Lunar eclipse not to be missed


Sometimes I thank my lucky stars that I get to write this column. If I didn’t, I’d have to go door to door to tell you that our hemisphere will be graced by a total eclipse of the moon, the fourth – and best – in the past two years or so.

Look for it during the night of Sunday, Sept. 27, from 9:07 p.m. Eastern until 12:27 a.m. Eastern, which is technically Monday, Sept. 28.

You’d better try to catch this one. The next total lunar eclipse won’t happen until 2018, and that one won’t be very good from central Ohio.

A lunar eclipse happens when Earth is positioned directly between the sun and the moon. Earth’s shadow blocks the light from the sun that normally illuminates the full moon.

Starting at 9:07 p.m., the moon will pass into the Earth’s shadow and slowly disappear over the next hour. It will look like a giant monster is taking larger and larger bites out of a cosmic cookie.

By 10:11 p.m., the entire disk of the moon will be obscured. At that point, the full moon will glow a dark, coppery red, like a bloody fingerprint in the sky. It will remain in that state of total eclipse for over an hour. The middle of totality occurs at 10:47 ­– the point that the moon will be at its darkest.

Luna will begin to reappear at 11:22. Over the next hour, the disk of the moon will appear to get larger and larger. By 12:27 a.m., the bright disk of the full moon will have returned, and the eclipse will be over.

What a pleasure it is to describe an astronomical event that doesn’t require a telescope as big as a corn silo to see and doesn’t demand that you drive to the dark, rural skies of Middle-of-Nowhere, Ohio. The binoculars you were born with, your own two eyes, are all you need.

Please note that we are not having a public program for the event at Perkins Observatory. Assuming it’s clear, you can see this one very well indeed from your backyard.

Luna will be high in the sky for the entire eclipse, but make sure that trees or buildings don’t block your view of the moon.

Binoculars are useful because they help you to see details like craters and lunar “seas” disappear slowly as the face of the moon is obscured. But the binoculars you were born with — your own two eyes — will produce a spectacular view of the eclipse.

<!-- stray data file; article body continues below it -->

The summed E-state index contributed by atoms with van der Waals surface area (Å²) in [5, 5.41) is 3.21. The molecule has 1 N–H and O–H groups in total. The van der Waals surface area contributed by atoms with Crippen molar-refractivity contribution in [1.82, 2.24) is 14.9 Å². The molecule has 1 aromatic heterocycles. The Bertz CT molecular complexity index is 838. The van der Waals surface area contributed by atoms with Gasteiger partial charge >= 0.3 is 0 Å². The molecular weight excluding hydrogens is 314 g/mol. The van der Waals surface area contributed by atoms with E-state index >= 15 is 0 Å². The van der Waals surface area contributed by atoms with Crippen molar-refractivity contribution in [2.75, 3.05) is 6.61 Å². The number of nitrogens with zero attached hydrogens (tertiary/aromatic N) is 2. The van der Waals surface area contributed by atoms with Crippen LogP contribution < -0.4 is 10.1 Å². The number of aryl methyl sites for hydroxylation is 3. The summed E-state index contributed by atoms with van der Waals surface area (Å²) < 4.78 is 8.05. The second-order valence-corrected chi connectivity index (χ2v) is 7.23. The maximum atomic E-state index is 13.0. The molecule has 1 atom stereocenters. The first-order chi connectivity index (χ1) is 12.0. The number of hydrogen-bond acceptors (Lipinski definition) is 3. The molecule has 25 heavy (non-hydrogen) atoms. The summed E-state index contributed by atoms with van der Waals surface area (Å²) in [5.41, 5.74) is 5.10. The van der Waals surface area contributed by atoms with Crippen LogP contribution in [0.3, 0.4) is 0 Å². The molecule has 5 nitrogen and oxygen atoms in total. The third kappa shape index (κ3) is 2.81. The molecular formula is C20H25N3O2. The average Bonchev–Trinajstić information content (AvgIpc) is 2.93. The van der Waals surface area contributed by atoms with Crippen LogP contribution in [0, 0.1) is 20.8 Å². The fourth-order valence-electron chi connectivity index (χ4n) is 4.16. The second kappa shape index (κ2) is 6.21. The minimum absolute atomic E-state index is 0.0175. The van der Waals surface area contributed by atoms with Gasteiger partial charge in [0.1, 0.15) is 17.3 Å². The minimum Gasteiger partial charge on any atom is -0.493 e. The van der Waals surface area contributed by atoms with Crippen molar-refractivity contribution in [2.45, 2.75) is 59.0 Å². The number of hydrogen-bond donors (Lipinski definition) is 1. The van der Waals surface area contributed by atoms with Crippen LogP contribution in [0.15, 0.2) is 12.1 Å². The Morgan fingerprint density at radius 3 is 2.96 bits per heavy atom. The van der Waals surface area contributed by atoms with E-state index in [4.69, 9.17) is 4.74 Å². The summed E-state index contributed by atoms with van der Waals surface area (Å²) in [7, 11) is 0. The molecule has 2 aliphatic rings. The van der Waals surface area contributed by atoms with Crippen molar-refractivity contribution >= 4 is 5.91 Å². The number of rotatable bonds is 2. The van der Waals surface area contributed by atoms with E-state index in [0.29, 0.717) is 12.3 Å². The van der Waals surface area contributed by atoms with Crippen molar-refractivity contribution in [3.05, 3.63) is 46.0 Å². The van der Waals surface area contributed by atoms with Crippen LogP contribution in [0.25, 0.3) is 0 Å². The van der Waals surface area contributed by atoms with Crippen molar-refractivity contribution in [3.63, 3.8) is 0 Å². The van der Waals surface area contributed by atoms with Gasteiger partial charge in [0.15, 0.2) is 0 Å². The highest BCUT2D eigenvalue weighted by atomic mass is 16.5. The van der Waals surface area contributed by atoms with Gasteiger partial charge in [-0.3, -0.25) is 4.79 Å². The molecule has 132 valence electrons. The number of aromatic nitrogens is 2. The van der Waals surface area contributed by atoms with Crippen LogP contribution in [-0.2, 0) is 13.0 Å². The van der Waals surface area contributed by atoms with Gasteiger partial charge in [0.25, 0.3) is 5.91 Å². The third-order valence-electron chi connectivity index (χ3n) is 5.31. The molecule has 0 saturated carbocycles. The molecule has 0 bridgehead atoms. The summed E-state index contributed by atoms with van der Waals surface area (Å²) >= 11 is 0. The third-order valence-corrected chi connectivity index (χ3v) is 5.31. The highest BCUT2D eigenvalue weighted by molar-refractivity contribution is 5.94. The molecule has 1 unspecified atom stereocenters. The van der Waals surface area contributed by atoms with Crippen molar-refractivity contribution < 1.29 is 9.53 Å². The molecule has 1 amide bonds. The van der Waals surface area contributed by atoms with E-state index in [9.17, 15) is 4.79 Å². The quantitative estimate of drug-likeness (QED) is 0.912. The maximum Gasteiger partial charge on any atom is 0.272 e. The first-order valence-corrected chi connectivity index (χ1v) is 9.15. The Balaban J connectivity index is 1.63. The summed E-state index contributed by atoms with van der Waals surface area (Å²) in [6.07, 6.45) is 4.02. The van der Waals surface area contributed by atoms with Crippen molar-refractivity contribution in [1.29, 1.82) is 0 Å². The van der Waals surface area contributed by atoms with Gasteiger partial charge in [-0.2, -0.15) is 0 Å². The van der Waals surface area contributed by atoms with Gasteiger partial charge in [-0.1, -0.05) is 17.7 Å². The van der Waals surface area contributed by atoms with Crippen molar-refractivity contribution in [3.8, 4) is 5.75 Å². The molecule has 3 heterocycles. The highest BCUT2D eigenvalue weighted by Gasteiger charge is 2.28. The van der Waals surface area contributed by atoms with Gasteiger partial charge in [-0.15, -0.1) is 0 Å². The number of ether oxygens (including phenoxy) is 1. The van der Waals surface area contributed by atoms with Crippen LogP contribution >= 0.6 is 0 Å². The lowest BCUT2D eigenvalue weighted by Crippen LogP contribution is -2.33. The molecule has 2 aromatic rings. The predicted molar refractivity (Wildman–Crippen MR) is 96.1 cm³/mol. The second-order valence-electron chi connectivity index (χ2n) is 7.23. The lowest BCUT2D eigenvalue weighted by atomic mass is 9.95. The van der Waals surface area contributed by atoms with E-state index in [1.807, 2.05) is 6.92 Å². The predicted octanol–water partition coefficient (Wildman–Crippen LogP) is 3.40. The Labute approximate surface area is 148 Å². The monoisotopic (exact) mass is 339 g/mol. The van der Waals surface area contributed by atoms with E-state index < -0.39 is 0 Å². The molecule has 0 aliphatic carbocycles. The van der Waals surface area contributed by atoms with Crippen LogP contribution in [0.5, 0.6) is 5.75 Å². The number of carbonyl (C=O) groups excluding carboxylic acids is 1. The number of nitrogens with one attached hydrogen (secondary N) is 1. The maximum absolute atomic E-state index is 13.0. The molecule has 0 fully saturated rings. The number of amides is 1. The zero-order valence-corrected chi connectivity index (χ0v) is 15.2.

Many ancient cultures honored the moon as a god of fertility, a giver of life on whom humans depended for the continuance of the race and the success of their crops. Her disappearance during an eclipse was truly a terrifying event.

It looked to our forebears like a giant, invisible monster had unhinged its jaws and was slowly swallowing the moon. The monster is often depicted as a dragon, a snake, a wolf or some other prehistoric cookie monster. Thank goodness the goddess Luna doesn’t taste very good. The monster always regurgitated it.

Some cultures didn’t depend on that. They threw spears, shot arrows, beat on drums and yelled insults at the monster to scare it away.

And why did humans engage in those rather odd practices for 10,000 years? It always worked. The monster always upchucked their goddess. Why mess with success?

Of course, we know better now. The moon is obscured because Earth gets between the moon and the sun. As the moon moves deeper and deeper into the darkest part of the Earth’s shadow, called the umbra, the bright disk of the moon shrinks to a thinner and thinner crescent. At totality, the moon is totally covered by the umbra.

So why doesn’t the moon completely disappear? The weird, red glow is caused by a process called atmospheric refraction. Some of the sun’s light slips though. Earth’s atmosphere acts like a giant lens, bending a little of the sun’s light around the Earth and onto the moon’s surface. The blue light is scattered into the atmosphere. (That process is, of course, what makes the sky blue.) The red light gets through and makes the moon red.

The shade of red is determined by the amount of natural pollution currently in our atmosphere. Dust and ash kicked up by volcanic eruptions and smoke from forest fires are the main causes. It goes to show that even the worst natural disasters are good news for somebody. Horrible natural events change the moon to a deep, beautiful red. After a major volcanic eruption, the moon turns a deep ashen gray and almost disappears.

A relatively clear atmosphere free of those natural pollutants will allow more light through and light up the moon with a bright coppery color.

There is something eerie, unworldly, about a lunar eclipse. The experience takes you back to your most primal ancestral fears and joys. During the deepest part of the eclipse, if your heart and mind are open, you will be transported to the African savannah or the mountains of India or the forests of Germany 10,000 years ago.

I know the scientific explanation of what happens during an eclipse. But as the moon goes into full eclipse and nothing is left but a blood-red orb, I think I’ll toss a spear or two, just in case.
Tom BurnsStargazing

Tom Burns is director of the Perkins Observatory in Delaware.

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